This type of bluster is typical of former corporate hotshots accused of breaking the law. But dig a little deeper, and it's clear that the Reyes prosecution is hardly an ideal launchpad for the government's effort to put accused backdaters behind bars.

The toughest part of the case for Reyes appears to be the eight counts alleging that he committed "books and records" violations. According to the Justice Dept., Reyes and Jensen routinely falsified board minutes and other internal documents to hide the fact that they were pegging employees' stock options to days in the past when Brocade shares were low. Backdating is not illegal, but hiding the practice and failing to expense the backdated options is. An internal document prepared for the board's investigators indicated that 25% of grants made from Brocade's 1999 IPO to 2004 were made at monthly lows. The mathematical odds of such luck are minuscule, says Erik Lie, the University of Iowa business school professor who first raised questions about backdating. "It just can't happen" without benefit of hindsight, he says.

Prosecutors have accumulated quite a bit of circumstantial evidence to support these charges. For example, Brocade's audit committee uncovered internal records that suggest one high-ranking former manager began receiving options in November, 2001, even though Reyes didn't interview him about coming aboard until Feb. 1, 2002. Richard Marmaro, Reyes' attorney, says all of this employee's options were priced on Feb. 28 and that paperwork suggesting otherwise is incorrect. Then there's an operations manual specifying that options clerks pick the lowest stock price since the previous option grant when bringing Reyes new paperwork to sign. Marmaro insists Reyes didn't know of the manual's existence.

Powerful stuff--and there may be more like it that has not come out in public yet. But it's nothing next to some of the smoking guns that have emerged in other cases in which executives seeking to keep their backdating under wraps participate in the deliberate falsification of internal documents. And the rules surrounding record-keeping "are highly technical," says Peter J. Henning, a professor of law at Wayne State University who is co-editor of the blog White Collar Crime Prof. "It will be very easy for jurors to get lost," he says. "These are not the type of issues they find appealing."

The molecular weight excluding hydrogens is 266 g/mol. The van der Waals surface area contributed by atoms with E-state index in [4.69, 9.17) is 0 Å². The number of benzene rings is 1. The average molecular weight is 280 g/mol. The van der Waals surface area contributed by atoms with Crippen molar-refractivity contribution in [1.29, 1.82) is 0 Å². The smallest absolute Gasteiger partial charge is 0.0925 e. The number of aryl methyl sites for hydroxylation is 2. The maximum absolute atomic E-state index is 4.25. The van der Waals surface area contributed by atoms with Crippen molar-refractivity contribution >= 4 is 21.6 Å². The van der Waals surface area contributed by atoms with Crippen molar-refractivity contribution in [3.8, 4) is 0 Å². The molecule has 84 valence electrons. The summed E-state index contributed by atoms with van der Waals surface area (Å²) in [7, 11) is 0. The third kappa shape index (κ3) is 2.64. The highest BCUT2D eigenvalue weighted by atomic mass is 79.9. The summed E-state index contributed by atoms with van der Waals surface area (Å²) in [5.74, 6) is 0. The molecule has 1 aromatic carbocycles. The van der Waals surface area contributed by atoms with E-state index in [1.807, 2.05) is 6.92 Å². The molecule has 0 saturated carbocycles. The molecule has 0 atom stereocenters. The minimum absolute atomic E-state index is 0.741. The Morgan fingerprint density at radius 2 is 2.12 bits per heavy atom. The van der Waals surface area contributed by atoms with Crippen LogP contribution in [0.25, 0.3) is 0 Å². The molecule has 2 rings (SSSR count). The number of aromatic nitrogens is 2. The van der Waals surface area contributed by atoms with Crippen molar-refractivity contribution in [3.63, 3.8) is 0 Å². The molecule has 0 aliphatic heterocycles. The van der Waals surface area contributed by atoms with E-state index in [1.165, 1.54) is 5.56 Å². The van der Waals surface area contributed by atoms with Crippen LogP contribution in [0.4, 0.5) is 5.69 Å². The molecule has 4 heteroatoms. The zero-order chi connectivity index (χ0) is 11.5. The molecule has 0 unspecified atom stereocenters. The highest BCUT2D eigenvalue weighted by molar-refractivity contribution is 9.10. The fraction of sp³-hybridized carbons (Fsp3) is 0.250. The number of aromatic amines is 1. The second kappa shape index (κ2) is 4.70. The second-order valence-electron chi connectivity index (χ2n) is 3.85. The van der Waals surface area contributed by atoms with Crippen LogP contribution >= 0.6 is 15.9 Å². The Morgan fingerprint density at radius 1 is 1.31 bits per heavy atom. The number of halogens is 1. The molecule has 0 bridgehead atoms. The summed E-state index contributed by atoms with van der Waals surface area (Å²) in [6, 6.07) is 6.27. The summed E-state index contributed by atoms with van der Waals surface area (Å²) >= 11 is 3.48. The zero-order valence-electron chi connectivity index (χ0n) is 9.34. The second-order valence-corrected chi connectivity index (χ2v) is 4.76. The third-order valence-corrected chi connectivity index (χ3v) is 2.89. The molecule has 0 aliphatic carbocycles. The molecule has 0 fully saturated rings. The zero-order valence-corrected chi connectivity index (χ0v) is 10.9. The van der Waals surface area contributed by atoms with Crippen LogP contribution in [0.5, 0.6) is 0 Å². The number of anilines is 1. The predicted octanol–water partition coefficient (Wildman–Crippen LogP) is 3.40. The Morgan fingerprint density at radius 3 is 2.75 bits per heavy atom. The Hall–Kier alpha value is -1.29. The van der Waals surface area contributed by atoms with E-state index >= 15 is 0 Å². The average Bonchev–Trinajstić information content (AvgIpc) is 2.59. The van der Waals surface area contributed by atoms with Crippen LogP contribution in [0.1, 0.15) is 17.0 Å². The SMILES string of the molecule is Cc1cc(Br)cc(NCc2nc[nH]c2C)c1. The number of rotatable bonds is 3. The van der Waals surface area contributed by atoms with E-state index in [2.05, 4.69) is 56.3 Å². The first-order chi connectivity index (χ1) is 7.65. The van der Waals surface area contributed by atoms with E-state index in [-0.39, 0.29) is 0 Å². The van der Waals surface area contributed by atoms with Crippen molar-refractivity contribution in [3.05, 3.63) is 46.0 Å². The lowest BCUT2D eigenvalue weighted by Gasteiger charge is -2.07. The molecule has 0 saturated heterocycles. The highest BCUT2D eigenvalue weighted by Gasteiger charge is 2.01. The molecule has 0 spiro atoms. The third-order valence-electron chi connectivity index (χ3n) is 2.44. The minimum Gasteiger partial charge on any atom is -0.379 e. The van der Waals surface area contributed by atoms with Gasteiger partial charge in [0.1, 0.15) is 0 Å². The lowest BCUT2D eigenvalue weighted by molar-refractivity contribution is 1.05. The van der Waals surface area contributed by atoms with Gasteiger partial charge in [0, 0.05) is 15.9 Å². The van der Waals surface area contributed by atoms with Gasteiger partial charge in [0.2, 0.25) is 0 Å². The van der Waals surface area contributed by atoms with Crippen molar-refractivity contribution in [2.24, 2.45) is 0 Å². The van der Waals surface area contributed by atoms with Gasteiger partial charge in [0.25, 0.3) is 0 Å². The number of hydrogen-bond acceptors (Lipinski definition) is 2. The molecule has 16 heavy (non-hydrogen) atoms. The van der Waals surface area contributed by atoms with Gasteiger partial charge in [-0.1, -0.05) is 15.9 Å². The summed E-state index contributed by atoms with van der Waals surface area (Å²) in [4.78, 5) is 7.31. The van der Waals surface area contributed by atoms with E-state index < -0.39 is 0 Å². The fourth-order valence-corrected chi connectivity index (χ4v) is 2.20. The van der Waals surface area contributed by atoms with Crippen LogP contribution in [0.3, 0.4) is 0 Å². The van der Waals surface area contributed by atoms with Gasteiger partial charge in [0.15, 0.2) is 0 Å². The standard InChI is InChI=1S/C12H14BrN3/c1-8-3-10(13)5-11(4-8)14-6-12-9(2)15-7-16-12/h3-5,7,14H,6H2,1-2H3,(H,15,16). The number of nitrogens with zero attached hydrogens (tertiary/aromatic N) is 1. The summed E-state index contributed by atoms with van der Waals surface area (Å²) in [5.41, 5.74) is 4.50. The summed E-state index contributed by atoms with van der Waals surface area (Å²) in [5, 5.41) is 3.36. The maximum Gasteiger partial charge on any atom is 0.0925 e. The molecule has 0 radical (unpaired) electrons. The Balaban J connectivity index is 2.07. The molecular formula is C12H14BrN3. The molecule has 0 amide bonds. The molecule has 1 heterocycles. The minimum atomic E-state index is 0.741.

WHERE THE CASE IS WEAK

That may be particularly true in the Reyes case, Henning says, because the former Brocade chief did not receive any backdated options himself. That puts him in distinct contrast with Apple's (AAPL) Steve Jobs and former CEOs such as United HealthCare's (UNH) William W. McGuire, who agreed to pay back millions in ill-gotten gains. From a prosecutorial standpoint, "the best cases are ones that involve self-dealing," says Columbia University law school securities professor John Coffee.

Another key factor absent in the Brocade case is much shareholder harm. Even if jurors believe Reyes intentionally backdated options grants to other employees, the vast majority of the allegedly backdated options were never exercised. What's more, Marmaro says, Brocade's investors didn't care a whit about backdating. The stock fell only slightly when the company announced its $304 million restatement in early 2005, then soared 17% when Brocade issued its final report on the scandal.

Given the trivial impact on Brocade investors and the lack of any personal profit on Reyes' part, prosecutors may find it hard to make the securities-fraud charges stick. In court, Reyes' lawyers plan to argue that he sought only to help shareholders by making it easier for Brocade to attract and retain talent. That argument may not be enough to keep him out of jail. But, thanks to Brocade's stock performance, he is going to have a much easier time making it with a straight face than many of the other executives facing backdating charges.

By Peter Burrows, with Lorraine Woellert in Washington